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Seasons of admiration later, Bowden within reach of a legend

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By GARY SHELTON

© St. Petersburg Times, published January 3, 2001


MIAMI -- The shadow of the Bear is long, deep, eternal.

Even now, even after all this time, the legendary shadow has not faded. You still can make out the silhouette of the crusty old coach, leaning against the goal posts. You can still see the outline of a hat.

For those who would coach college football, this is the only measurement that matters. You think you cast a big shadow? Try comparing it with this one, if you dare. Try comparing it with Paul Bryant's and hope it does not swallow you whole.

After all, who can possibly compare with the Bear?

Except, maybe, the Teddy Bear.

Bobby Bowden walks across the room, and you cannot help but notice that his own shadow is shorter, and somewhat rounder, than that of the man he calls his idol. Unlike Bryant's, it is not a shadow that has been immortalized by time and legend. If Bryant's shadow looked like that of the Marlboro Man, then Bowden's looks like the Michelin Man.

But every day now, every game, it is more evident. Bowden has moved into Bryant's neighborhood.

At last, it is permissible to compare.

For so long, it was not. Even as Bowden's victory totals piled up (at 315, he is eight short of Bryant), there was the nagging problem about national championships. But if FSU wins tonight's Orange Bowl game againstOklahoma, that would give Bowden three. That's still short of Bryant, but Bowden is gaining. And, shoot, he's only 71.

"Heck, no. I wouldn't compare me to him," Bowden said, laughing that you would even suggest such a thing. "I'd have to win a bunch of national championships first. To me, the highest mark of achievement is a national championship. What did he have? About seven?"

Actually, Bryant had six. But those were different days and, in hindsight you can quibble with at least three of those titles. Keep in mind that Bryant won two of his championships (1973 and 1964) even though his team lost in bowl games; some polls were based on regular-season results in those days. Bryant won another championship (1965) even though his team had a loss and a tie. By today's standards, that wouldn't happen.

Consider, too, that the game has changed. It is harder to win. Scholarship reductions and conference title games and weeknight games and Title IX add up to one thing: More teams can beat you.

It is dangerous stuff, comparing current coaches with legend. But as Joe Paterno (322 victories, two national titles) and Bowden get closer to Bryant's victory total, college coaching begins to look more like Mount Rushmore than Bryant's Peak.

For most of us, that means comparisons.

For Bowden, it means memories.

He still can remember the first time he saw Bryant. It was at a coaching convention, when Bryant was the coach at Texas A&M. He saw him across a room. The next year, when Bryant took the Alabama job, Bowden (the coach of South Georgia College at the time) wrote to ask if he could observe a practice. Bryant said yes, but it fell through.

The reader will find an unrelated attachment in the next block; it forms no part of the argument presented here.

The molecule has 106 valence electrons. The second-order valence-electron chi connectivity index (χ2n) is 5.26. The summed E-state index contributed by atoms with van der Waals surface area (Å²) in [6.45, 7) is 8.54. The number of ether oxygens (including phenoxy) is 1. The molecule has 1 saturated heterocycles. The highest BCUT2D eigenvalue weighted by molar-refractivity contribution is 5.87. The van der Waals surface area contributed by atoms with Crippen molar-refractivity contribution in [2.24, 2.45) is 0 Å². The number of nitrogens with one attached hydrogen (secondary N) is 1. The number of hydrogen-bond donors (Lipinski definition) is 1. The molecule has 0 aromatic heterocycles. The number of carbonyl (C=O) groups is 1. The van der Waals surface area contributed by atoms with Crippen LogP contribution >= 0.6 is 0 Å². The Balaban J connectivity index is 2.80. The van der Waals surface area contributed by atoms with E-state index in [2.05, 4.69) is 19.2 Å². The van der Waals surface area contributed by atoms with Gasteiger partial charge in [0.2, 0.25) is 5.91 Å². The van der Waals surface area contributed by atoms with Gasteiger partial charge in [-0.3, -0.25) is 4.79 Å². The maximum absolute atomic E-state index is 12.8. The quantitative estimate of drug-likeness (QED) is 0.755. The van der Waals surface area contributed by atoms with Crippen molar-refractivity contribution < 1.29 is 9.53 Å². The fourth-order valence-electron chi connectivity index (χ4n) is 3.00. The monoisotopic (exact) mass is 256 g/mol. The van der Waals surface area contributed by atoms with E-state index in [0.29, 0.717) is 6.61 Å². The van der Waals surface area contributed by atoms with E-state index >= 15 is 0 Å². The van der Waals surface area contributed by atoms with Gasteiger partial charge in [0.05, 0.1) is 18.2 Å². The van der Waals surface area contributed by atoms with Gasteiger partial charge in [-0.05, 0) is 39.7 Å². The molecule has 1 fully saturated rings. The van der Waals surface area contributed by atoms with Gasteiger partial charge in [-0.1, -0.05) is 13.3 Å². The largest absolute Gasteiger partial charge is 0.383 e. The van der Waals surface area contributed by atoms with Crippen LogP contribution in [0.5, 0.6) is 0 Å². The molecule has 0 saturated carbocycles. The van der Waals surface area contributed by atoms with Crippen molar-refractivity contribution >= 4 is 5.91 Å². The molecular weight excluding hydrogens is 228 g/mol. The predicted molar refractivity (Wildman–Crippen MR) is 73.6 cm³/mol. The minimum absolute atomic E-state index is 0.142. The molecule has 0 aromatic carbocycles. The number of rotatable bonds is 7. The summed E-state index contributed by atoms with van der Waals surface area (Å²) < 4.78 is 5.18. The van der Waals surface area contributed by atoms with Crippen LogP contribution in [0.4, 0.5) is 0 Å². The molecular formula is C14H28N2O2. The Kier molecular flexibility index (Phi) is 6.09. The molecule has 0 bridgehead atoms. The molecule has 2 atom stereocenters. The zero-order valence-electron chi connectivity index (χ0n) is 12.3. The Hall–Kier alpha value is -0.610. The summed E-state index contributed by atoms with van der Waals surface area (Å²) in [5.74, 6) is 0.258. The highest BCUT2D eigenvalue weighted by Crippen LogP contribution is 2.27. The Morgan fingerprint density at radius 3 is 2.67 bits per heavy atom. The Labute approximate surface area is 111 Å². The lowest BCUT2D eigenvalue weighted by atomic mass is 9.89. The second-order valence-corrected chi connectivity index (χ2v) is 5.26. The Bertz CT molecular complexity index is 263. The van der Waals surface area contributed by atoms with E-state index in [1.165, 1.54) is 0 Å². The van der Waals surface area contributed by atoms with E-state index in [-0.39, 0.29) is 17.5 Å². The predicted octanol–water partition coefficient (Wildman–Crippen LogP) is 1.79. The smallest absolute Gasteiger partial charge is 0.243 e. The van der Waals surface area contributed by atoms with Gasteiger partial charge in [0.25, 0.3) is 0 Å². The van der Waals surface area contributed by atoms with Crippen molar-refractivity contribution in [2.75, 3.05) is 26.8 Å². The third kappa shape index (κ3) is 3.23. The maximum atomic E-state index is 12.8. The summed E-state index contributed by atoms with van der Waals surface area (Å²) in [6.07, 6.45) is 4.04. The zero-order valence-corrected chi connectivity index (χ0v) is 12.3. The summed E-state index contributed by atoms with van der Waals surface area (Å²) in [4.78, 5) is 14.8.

When Bowden moved to Samford the next year, however, he made the hourlong drive to Tuscaloosa often. He hung out with assistant Gene Stallings, and he studied everything he could about Bryant.

"He was the most fundamentally complete coach there was," Bowden said. "I studied Woody Hayes and Bud Wilkinson and Frank Leahy and Ara Parseghian. Bear was the guy who was the most sound of them all."

In those days before scholarship reductions, Bryant signed football players until the ink ran out. "He'd get his and yours," Bowden said. "He would get the guys he wanted, and he would see you want that guy and, "I'm going to get him where you can't have him, either.' "

Which meant, every year, Bryant would be stuck with players he didn't really want. And so, every year, he would invite Bowden to come to spring training and pick over the leftovers.

"He'd give me a list of 16 or 17 players that he would not mind seeing leave," Bowden said. "He knew if they left, he was going to get another one. I would go down there, and one of his coaches would take me from drill to drill. It was like buying meat. It was like buying cattle. "I'll take one of those, give me two of those, I think I'll take him.' He was good to me."

As men, they are not particularly alike, Bryant and Bowden. Bryant was known for how hard he drove his players, how unrelenting his discipline could be. Bowden is known for how nice is he is, and his own discipline has been criticized. Bryant was leather-voiced, and he was known to twist open a bottle. Bowden sounds like your Uncle Ned, and he takes naps. Of all the famous quotations you can read from Bryant, none say "Dad-gum-it."

But there are similarities, too. Remember when Bryant called rival Auburn at 6 a.m. and, finding no one there, asked "Don't you take your football seriously down there?" Compare that with Bowden, who was asked Tuesday if he thought Oklahoma coach Bob Stoops and assistant Steve Spurrier Jr. had called Steve Sr. to ask for advice. Bowden replied, "Not if they want to win."

There are other similarities. There is the fire to win. There is the commitment to make a plan for everything. Above all, there are the trophies.

Hey, no one is saying Bryant wasn't great.

Only that, finally, he has a little company.

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